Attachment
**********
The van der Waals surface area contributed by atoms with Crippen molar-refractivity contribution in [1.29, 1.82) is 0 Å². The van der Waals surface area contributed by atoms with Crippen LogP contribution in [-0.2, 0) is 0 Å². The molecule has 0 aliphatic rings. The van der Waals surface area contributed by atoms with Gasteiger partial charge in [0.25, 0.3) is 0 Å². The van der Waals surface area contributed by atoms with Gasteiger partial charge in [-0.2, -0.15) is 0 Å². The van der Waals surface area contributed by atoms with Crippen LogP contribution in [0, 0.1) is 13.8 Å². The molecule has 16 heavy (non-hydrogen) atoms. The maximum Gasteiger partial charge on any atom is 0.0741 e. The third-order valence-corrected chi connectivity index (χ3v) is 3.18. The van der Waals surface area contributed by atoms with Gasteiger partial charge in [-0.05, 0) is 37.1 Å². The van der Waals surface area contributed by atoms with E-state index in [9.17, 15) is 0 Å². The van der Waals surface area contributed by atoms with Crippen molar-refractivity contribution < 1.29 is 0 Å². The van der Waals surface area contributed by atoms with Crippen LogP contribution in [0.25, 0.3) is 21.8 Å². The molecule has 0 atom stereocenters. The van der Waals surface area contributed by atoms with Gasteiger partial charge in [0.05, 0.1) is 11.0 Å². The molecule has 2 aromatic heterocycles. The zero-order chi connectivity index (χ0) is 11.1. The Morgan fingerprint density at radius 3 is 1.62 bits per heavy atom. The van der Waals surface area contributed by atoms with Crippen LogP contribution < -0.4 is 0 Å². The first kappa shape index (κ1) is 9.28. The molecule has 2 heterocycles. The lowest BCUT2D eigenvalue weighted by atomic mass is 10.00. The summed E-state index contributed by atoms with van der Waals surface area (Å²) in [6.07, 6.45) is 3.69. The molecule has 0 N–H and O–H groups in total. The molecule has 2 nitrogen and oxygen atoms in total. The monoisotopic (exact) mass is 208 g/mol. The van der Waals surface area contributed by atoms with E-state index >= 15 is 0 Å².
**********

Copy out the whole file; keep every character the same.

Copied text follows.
The van der Waals surface area contributed by atoms with Crippen molar-refractivity contribution in [1.29, 1.82) is 0 Å². The van der Waals surface area contributed by atoms with Crippen LogP contribution in [-0.2, 0) is 0 Å². The molecule has 0 aliphatic rings. The van der Waals surface area contributed by atoms with Gasteiger partial charge in [0.25, 0.3) is 0 Å². The van der Waals surface area contributed by atoms with Gasteiger partial charge in [-0.2, -0.15) is 0 Å². The van der Waals surface area contributed by atoms with Crippen LogP contribution in [0, 0.1) is 13.8 Å². The molecule has 16 heavy (non-hydrogen) atoms. The maximum Gasteiger partial charge on any atom is 0.0741 e. The third-order valence-corrected chi connectivity index (χ3v) is 3.18. The van der Waals surface area contributed by atoms with Gasteiger partial charge in [-0.05, 0) is 37.1 Å². The van der Waals surface area contributed by atoms with E-state index in [9.17, 15) is 0 Å². The van der Waals surface area contributed by atoms with Crippen molar-refractivity contribution < 1.29 is 0 Å². The van der Waals surface area contributed by atoms with Crippen LogP contribution in [0.25, 0.3) is 21.8 Å². The molecule has 0 atom stereocenters. The van der Waals surface area contributed by atoms with Gasteiger partial charge in [0.05, 0.1) is 11.0 Å². The molecule has 2 aromatic heterocycles. The zero-order chi connectivity index (χ0) is 11.1. The Morgan fingerprint density at radius 3 is 1.62 bits per heavy atom. The van der Waals surface area contributed by atoms with Crippen LogP contribution < -0.4 is 0 Å². The first kappa shape index (κ1) is 9.28. The molecule has 2 heterocycles. The lowest BCUT2D eigenvalue weighted by atomic mass is 10.00. The summed E-state index contributed by atoms with van der Waals surface area (Å²) in [6.07, 6.45) is 3.69. The molecule has 0 N–H and O–H groups in total. The molecule has 2 nitrogen and oxygen atoms in total. The monoisotopic (exact) mass is 208 g/mol. The van der Waals surface area contributed by atoms with E-state index >= 15 is 0 Å².